Spiral Beach Brings the Ball Home
Imagine what it would be like growing up in the ’60s and ’70s as the offspring of a folk musician. With all kinds of people, from hippies to philosophers, gathering at various folk circuits and festivals, you would likely know more about the world at age 10 than a suburban-based individual would at age 25. This is a reality for three out of the four members in the Toronto-based Spiral Beach. Proudly calling themselves “folkie offspring”, they wear it on their sleeves proudly even if their music is hardly classifiable as folk. If anything, their eclectic mixture of electronica, dance, rock, and punk is a result of their years exposed to a variety of diverse musicians. The songwriting core of the four-piece revolves around brothers Daniel and Airick Woodhead, sons of folk songwriter David Woodhead. With their father known prominently around folk circles for his sought-after production skills, bass work, and compositions for films and commercials, it would not be entirely unrealistic to expect a lot from the sibling duo. With Airick taking guitar and occassional vocal duties combined with Daniel’s percussive skills, the group is rounded out by lead vocalist/keyboardist Madddy Wilde and bassist Dorian Thornton. Wilde just happens to be the daughter of Nancy White, the Canadian comedian and singer-songwriter known for her humorously satirical dealing with mostly politically-oriented topics. She was a radio favorite on CBC Radio One from 1976 to 1994.
Rarely can you get such a gratifying result from talking about the parents of band members. It can widely be attributed to the fact that, simply, the offspring of musicians hardly pan out. As they either get discouraged after seeing no initial success or fear that they will always remain in the shadow of their elder, it is rare to see a group like Spiral Beach where three of the members are successful musicians who have actually had accomplished musicians as parents. Alright, alright – enough about their parents. Let’s get down to what makes Spiral Beach so damn irresistible. If I were simple-minded I would easily say that it is may very well be because I have not heard a catchier Canadian band all year. I will elaborate a bit though. Spiral Beach consistently incorporates the use of outstanding keyboard melodics with pulsating synths, fastidious guitar progressions, and steady rhythm to create a sound that is never tireless or dull. Their structural diversity contained in each and every song remains an impressive aspect that most contemporary bands only strive to succeed in. While the majority of their songs are not even 3 minutes in length, each one is filled with enough enjoyable quirks and brilliantly executed hooks to accomplish the rare feat of involving both ingenuity and and stylistic diversity to create a sound that remains very impressionable from the first listen onwards.
Released this past Tuesday, Ball is the second album from Spiral Beach. Following their impressive but widely overlooked self-titled debut, this is appears destined to be the album that will thrust the band into the spotlight throughout Canada and elsewhere. After playing with popular acts like the Hidden Cameras and Sloan since their formation in February 2003, their fan following is getting larger by the day. The group formed at, where else, at a folk festival. â€œWeâ€™ve been together with these four members the whole way so far,â€ the brothers express proudly in unison, â€œThereâ€™s a whole lot more we can do together.â€ Co-produced and engineered by The Hidden Camerasâ€™ cellist Mike Olsen, the majority of the material for Ball was recorded during the month of February in a barn outside of Hamilton. It surprised me when I read that the album was recorded live, as the songs are extremely organized and polished. This simply translates to the fact that Spiral Beach is, by all means, a very tight band. â€œIt was like a document of what the band actually sounded like at that moment,â€ Daniel said as he recalled the recording process, â€œWe just wanted to perfect the sound we already had.â€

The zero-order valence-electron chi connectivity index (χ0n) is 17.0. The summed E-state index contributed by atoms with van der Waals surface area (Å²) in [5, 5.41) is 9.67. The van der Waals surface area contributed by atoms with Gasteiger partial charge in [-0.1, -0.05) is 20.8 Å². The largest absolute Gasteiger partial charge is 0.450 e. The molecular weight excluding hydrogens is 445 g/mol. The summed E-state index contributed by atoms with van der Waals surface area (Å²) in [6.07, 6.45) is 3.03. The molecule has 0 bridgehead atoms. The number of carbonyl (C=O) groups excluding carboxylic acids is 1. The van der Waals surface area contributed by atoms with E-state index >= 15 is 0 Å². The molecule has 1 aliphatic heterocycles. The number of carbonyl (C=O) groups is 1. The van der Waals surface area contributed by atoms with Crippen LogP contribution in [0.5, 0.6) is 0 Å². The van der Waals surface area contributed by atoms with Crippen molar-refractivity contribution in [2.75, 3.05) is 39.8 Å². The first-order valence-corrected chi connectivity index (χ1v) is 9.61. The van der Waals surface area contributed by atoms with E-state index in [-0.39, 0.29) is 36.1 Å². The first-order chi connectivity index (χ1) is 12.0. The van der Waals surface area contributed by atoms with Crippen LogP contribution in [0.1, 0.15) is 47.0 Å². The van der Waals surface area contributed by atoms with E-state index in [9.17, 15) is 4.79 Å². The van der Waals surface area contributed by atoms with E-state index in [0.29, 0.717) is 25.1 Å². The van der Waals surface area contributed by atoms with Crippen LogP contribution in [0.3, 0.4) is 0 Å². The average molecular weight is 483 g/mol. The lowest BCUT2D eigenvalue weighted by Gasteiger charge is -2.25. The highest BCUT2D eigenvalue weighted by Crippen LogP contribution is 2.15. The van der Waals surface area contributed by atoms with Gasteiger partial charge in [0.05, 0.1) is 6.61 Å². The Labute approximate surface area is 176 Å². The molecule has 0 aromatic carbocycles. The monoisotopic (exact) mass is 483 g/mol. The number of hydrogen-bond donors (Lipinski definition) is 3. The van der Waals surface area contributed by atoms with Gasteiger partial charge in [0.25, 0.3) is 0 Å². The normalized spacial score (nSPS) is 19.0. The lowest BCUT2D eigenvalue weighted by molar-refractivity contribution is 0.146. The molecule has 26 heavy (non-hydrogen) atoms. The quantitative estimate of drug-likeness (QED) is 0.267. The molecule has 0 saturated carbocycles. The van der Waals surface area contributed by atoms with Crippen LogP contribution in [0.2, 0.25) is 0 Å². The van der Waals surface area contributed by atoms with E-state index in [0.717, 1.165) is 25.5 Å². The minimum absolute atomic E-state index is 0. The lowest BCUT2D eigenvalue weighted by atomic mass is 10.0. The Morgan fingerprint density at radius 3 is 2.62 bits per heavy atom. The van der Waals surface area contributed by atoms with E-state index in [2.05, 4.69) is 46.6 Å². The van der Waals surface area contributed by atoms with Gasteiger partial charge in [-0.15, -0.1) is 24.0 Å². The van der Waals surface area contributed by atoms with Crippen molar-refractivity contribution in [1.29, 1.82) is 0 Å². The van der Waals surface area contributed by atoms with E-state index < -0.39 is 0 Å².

â€œMan Moonâ€ beckons back to the days of quality Brit-pop. Actually, if I had to choose, the dark and neon-like tone of the song reminds me most of a more recent output in Damon Albarn and his Gorillaz project. With it being the only track on Ball where Wilde is not in full control of the vocals, it instead contains vocal collaboration between both her and Airick, resulting in an excitable track led by Danielâ€™s boisterous guitar progressions and Wildeâ€™s sensational keyboard-based melodies. â€œRed Shoesâ€ rides the suave chill of a keyboard with lyrics that, while risquÃ©, are fascinatingly brilliant. “If you go find a nickel, I can get you high,” Wilde sings over the sensual push of a concise rhythm section; it is remarkable in how much the tinge of psychedelia in this song reflects the lyrical output. An excellent track, regardless how you look at it. Either way, it is an exceptional song. With even quickies like â€œCLTâ€ and the exotic â€œTwo Black Eyesâ€ making a lasting impression in less than a minute. With fast-paced gems like â€œCasual Tâ€ and the Mega Man-induced guitar riffs of â€œMade of Stoneâ€ clashing cohesively on the album with tracks of a more relaxed pace, the group manages to change tempos and initial stylistic representations with ease. â€œWe Saw Ghostsâ€ is just as the title implies – a haunting piece where Wildeâ€™s vocals shine prominently over the whispering tone of keys, reverb, and distorted guitars. With such stunners, Ball is easily one of the more impressive albums of the year.